After a week-long retreat up the Appomattox River from Petersburg, a lengthy and hard engagement with Union forces at Saylor Creek, Lee’s Army of Northern Virginia was surrounded by the Union army. On April 8th, Robert E. Lee agrees to surrender the Army of Northern Virginia to Lieutenant General U.S. Grant. In the week leading up to their meeting this day, the two generals exchanged notes that reflect the grace of both men. Their first notes follow:
April 9th 1865:
“… then there is nothing left me but to go and see General Grant, and I would rather die a thousand deaths…”
–Robert E. Lee, April 9, 1865
Grant to Lee:
“General R.E. Lee, Commanding C.S.A.:
5 P.M., April 7th, 1865.
The results of the last week must convince you of the hopelessness of further resistance on the part of the Army of Northern Virginia in this struggle. I feel that it is so, and regard it as my duty to shift from myself the responsibility of any further effusion of blood by asking of you the surrender of that portion of the Confederate States army known as the Army of Northern Virginia.
The note was carried through the Confederate lines and Lee promptly responded:
Lee to Grant:
“April 7th, 1865.
General: I have received your note of this date. Though not entertaining the opinion you express of the hopelessness of further resistance on the part of the Army of Northern Virginia, I reciprocate your desire to avoid useless effusion of blood, and therefore, before considering your proposition, ask the terms you will offer on condition of its surrender.
R.E. Lee, General.”
Lee finally made the decision to stop the fighting and asked to meet General Grant face to face.
Lee dressed for the meeting in his best dress uniform, including a ceremonial sword he only wore when making formal rounds in Richmond. He was accompanied to the meeting by Generals Longstreet and Gordon. Grant was on his horse riding up from Farmville when he received Lee’s final note regarding place and time for their meeting, two o’clock in the afternoon at the MeLean house in Appomattox. Grant spurred his horse and galloped the final four miles, arriving mud-spattered and winded. He apologized for his appearance and after a few minutes of remembrances about their days in the Mexican campaign they began to discuss terms. Grant acknowledged he knew that the Confederate’s rations were low (they had, in fact, had nothing to eat for five days, and the Federals had captured their supply train) and offered assistance; Lee responded with a request for 25,000 rations for his men. As they continued to talk Lee halted the conversation and asked Grant to write it out:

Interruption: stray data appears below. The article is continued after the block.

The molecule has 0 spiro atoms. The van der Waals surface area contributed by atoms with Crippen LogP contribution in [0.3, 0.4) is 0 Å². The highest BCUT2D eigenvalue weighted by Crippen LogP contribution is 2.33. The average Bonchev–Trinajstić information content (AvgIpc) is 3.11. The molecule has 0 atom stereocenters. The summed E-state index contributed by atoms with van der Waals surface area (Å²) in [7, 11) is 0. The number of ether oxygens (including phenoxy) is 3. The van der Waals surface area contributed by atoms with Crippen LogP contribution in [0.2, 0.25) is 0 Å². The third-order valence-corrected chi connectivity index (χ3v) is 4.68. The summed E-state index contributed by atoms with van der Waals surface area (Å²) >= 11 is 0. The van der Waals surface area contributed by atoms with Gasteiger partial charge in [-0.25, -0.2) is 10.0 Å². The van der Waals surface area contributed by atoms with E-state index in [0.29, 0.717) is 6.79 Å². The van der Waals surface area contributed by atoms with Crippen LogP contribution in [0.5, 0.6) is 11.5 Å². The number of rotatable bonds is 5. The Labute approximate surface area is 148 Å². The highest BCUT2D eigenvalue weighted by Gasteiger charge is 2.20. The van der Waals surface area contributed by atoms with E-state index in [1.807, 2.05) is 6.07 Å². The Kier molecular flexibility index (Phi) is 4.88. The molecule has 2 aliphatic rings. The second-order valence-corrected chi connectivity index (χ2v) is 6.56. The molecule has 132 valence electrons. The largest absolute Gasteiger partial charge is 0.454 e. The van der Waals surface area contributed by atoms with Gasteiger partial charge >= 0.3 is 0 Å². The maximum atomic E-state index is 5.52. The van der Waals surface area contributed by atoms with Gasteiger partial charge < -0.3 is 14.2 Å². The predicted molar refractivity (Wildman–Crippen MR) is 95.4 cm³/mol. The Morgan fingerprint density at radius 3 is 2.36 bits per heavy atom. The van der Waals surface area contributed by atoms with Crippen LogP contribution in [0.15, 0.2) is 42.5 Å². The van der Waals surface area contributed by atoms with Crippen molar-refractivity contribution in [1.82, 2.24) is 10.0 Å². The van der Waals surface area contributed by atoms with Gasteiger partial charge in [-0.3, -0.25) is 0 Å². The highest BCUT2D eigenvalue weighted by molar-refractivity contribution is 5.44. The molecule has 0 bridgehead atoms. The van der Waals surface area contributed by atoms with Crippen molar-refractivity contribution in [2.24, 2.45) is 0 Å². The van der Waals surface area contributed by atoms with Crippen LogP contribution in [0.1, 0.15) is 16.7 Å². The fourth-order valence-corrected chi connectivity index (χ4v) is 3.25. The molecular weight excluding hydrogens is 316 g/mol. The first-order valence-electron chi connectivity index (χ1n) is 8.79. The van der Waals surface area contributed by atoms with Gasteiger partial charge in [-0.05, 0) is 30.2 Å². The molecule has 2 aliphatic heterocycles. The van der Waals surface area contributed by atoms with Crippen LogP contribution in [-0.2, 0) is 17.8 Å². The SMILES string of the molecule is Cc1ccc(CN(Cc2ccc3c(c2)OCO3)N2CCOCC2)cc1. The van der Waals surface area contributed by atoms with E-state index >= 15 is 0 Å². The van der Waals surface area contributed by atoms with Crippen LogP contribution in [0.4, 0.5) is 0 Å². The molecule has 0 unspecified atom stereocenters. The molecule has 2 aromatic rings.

Surrender Terms at Appomattox, 1865
General R.E. Lee,
APPOMATTOX Ct H., Va.,
General; In accordance with the substance of my letter to you of the 8th inst., I propose to receive the surrender of the Army of Northern Virginia on the following terms, to wit: Rolls of all officers and men to be made in duplicate, one copy to be given to an officer to be designated by me, the other to be retained by such officer or officers as you may designate. The officers to give their individual paroles not to take up arms against the Government of the United States until properly [exchanged], and each company or regimental commander to sign a like parole for the men of their commands. The arms, artillery, and public property to be parked, and stacked, and turned over to the officers appointed by me to receive them. This will not embrace the side-arms of the officers, nor their private horses or baggage. This done, each officer and man will be allowed to return to his home, not to be disturbed by the United States authorities so long as they observe their paroles, and the laws in force where they may reside.
Lee then noted that the horses used in his army were the personal property of the men and they would be much needed to put in crops as they went home. Grant immediately agreed that the horses could go with the men and Lee noted that this would help ease the transition.
The meeting at Appomattox ended four years of war — over 360,000 Union soldiers died, over 260,000 Confederates. The war accounted for more American combat deaths than in all our other wars combined.
These notes come from the website, “Surrender at Appomattox, 1865,” Eye Witness to History, www.eyewitnesstohistory.com (1997).